Why can i lift more w/bench press machine than free weight?

Discussion in 'Health and Fitness' started by JEDI, Nov 28, 2010.

  1. JEDI

    JEDI Lifer

    Joined:
    Sep 25, 2001
    Messages:
    23,910
    Likes Received:
    83
    i can bench 90% of body weight using the Nautalis machine.

    but with free weights, i can barely lift 70% of my body weight.

    Why?
     
  2. Deeko

    Deeko Lifer

    Joined:
    Jun 16, 2000
    Messages:
    30,207
    Likes Received:
    9
    Machines isolate the targeted muscles - there's no stabilization and limited coordination going on. Free weight varieties require more of your muscles to work together.
     
  3. brikis98

    brikis98 Diamond Member

    Joined:
    Jul 5, 2005
    Messages:
    7,254
    Likes Received:
    0
    Free weights require you to balance the object you are moving. So does every application of strength in the real world - think of moving a couch, making a tackle, and so on. Machines usually do all the balancing for you and you can already see the results: the strength you get from them doesn't transfer very well to real-world conditions. Stick with free weight training: it usually builds more strength because more muscles are usually required for free weight exercises (e.g. a smith machine "squat" is almost entirely quads whereas a free weight squat uses ~70% of the muscles in your body) and you develop the neuro-muscular coordination that makes your strength gains applicable in other sports & activities.
     
  4. JEDI

    JEDI Lifer

    Joined:
    Sep 25, 2001
    Messages:
    23,910
    Likes Received:
    83
    wow.. thx for the info about smith machine squats.

    i can squat my body weight using the smith machine, but will only do 80% body weight using free weights out of fear
     
  5. brikis98

    brikis98 Diamond Member

    Joined:
    Jul 5, 2005
    Messages:
    7,254
    Likes Received:
    0
    I highly recommend you invest some time in learning to use free weights correctly. While you can just jump on any machine and use it correctly, doing most free weight exercises safely & efficiently requires a lot of practice. The best resource I've seen for teaching the major free weight exercises is Starting Strength (the complementary DVD is also good). It does a fantastic job of explaining how to do each exercise, includes great diagrams, and outlines the "gold standard" in beginner routines. Stronglifts is a good online resource with some of the same information for free (including a similar routine called Stronglifts 5x5).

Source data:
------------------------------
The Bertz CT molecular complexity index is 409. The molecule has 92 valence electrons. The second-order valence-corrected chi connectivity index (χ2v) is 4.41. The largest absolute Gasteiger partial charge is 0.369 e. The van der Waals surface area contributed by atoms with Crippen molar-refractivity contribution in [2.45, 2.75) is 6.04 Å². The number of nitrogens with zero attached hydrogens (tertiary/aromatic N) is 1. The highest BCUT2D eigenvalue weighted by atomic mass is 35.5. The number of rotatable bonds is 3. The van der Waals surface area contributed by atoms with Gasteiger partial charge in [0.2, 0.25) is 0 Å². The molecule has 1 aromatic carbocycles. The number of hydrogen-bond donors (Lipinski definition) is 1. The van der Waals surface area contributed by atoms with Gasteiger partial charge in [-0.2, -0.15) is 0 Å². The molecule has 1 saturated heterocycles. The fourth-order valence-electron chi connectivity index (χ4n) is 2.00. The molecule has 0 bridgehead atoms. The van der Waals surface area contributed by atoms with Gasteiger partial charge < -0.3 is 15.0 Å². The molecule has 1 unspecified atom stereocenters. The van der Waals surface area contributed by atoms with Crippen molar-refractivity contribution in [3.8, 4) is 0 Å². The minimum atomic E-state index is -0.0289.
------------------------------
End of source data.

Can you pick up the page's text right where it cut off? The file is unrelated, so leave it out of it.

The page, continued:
If you are going to be spending months & years lifting weights at the gym, it's worth spending a few hours up front to make sure you are doing it right.
     
  6. oogabooga

    oogabooga Diamond Member

    Joined:
    Jan 14, 2003
    Messages:
    7,806
    Likes Received:
    2
    Everything in the thread so far is true - Why free weights is harder than machine weight - and that it's good to learn free weights.

    Starting Strength is an amazing book. It's super detailed though - I would say it's worth reading their wiki up front - that's detailed too initially, but the book goes into a whole different level of depth.

    http://startingstrength.wikia.com/wiki/Starting_Strength_Wiki
     
  7. The Sauce

    The Sauce Diamond Member

    Joined:
    Oct 31, 1999
    Messages:
    4,652
    Likes Received:
    5
    In a study I read there was about 40% less muscle activation when using a smith machine compared to free weights - certainly less than that for a Nautilus machine. You can't get strong using machines.
     
  8. SociallyChallenged

    Joined:
    Mar 22, 2002
    Messages:
    10,487
    Likes Received:
    1
    Muscle activation doesn't necessarily equate to muscle force generation. EMG is correlated with force in many cases, but not all.

    Also, you CAN get strong using free weights, but you won't be functionally strong. Stabilizers, amplifiers, and neutralizers are very important in functional movements, but typically gain less neural coordination and hypertrophy to a lesser degree than the main movers. Sometimes, this is a good thing - like in rehab. In healthy individuals with no pathologies, it's not, unless you're going for aesthetics.
     
  9. Deeko

    Deeko Lifer

    Joined:
    Jun 16, 2000
    Messages:
    30,207
    Likes Received:
    9
    Sure you can. Its just a different kind of strength.
     
  10. The Sauce

    The Sauce Diamond Member

    Joined:
    Oct 31, 1999
    Messages:
    4,652
    Likes Received:
    5
    I give up. You guys will argue anything.
     
  11. Alone

    Alone Diamond Member

    Joined:
    Nov 19, 2006
    Messages:
    7,492
    Likes Received:
    0
    If you're pushing weight you'll get bigger/stronger.

    However, certain exercises will stress some muscles rather than others. An assisted squat rack will not hit the same muscles as a barbell squat, this is because the body doesn't require those muscles to keep itself balanced. So, you can target the bigger muscles directly with machines, but with free weights it requires use of the smaller, less developed muscles which would be the limiting factor in what you can push.
     
  12. SociallyChallenged

    Joined:
    Mar 22, 2002
    Messages:
    10,487
    Likes Received:
    1
    Well, I understanding discouraging the use of machines, but they will improve strength, which you said they wouldn't. If you're more precise then we won't have to clarify things for the general public :)